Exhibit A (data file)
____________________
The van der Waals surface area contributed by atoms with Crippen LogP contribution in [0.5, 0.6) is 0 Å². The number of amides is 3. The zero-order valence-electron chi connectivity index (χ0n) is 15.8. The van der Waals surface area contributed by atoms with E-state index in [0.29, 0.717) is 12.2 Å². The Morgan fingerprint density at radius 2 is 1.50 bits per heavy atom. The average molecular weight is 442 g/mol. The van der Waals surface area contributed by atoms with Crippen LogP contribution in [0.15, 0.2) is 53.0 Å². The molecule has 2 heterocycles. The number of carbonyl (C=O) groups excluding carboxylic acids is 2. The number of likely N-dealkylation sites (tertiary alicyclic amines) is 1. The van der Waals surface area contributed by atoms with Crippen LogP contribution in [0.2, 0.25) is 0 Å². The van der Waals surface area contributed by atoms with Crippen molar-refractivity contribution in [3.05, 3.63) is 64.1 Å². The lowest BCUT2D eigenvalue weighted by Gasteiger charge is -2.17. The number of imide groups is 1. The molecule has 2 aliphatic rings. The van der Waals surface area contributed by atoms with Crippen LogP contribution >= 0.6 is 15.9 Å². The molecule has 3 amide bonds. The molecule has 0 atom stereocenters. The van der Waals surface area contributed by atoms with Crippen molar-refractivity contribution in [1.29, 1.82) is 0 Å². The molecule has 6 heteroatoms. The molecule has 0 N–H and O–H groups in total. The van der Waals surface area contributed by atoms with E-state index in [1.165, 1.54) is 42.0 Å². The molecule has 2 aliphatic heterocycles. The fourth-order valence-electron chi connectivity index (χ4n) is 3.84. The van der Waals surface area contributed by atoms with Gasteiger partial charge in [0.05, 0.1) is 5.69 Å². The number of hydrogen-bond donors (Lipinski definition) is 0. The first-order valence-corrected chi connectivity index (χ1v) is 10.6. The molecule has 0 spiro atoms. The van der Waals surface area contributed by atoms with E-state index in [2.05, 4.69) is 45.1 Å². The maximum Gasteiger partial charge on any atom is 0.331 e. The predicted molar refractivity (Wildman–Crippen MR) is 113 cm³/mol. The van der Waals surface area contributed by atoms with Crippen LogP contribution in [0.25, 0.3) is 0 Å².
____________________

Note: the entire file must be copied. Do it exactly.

The van der Waals surface area contributed by atoms with Crippen LogP contribution in [0.5, 0.6) is 0 Å². The number of amides is 3. The zero-order valence-electron chi connectivity index (χ0n) is 15.8. The van der Waals surface area contributed by atoms with E-state index in [0.29, 0.717) is 12.2 Å². The Morgan fingerprint density at radius 2 is 1.50 bits per heavy atom. The average molecular weight is 442 g/mol. The van der Waals surface area contributed by atoms with Crippen LogP contribution in [0.15, 0.2) is 53.0 Å². The molecule has 2 heterocycles. The number of carbonyl (C=O) groups excluding carboxylic acids is 2. The number of likely N-dealkylation sites (tertiary alicyclic amines) is 1. The van der Waals surface area contributed by atoms with Crippen LogP contribution in [0.2, 0.25) is 0 Å². The van der Waals surface area contributed by atoms with Crippen molar-refractivity contribution in [3.05, 3.63) is 64.1 Å². The lowest BCUT2D eigenvalue weighted by Gasteiger charge is -2.17. The number of imide groups is 1. The molecule has 2 aliphatic rings. The van der Waals surface area contributed by atoms with Crippen LogP contribution >= 0.6 is 15.9 Å². The molecule has 3 amide bonds. The molecule has 0 atom stereocenters. The van der Waals surface area contributed by atoms with Crippen molar-refractivity contribution in [1.29, 1.82) is 0 Å². The molecule has 6 heteroatoms. The molecule has 0 N–H and O–H groups in total. The van der Waals surface area contributed by atoms with E-state index in [1.165, 1.54) is 42.0 Å². The molecule has 2 aliphatic heterocycles. The fourth-order valence-electron chi connectivity index (χ4n) is 3.84. The van der Waals surface area contributed by atoms with Gasteiger partial charge in [0.05, 0.1) is 5.69 Å². The number of hydrogen-bond donors (Lipinski definition) is 0. The first-order valence-corrected chi connectivity index (χ1v) is 10.6. The molecule has 0 spiro atoms. The van der Waals surface area contributed by atoms with E-state index in [2.05, 4.69) is 45.1 Å². The maximum Gasteiger partial charge on any atom is 0.331 e. The predicted molar refractivity (Wildman–Crippen MR) is 113 cm³/mol. The van der Waals surface area contributed by atoms with Crippen LogP contribution in [0.25, 0.3) is 0 Å².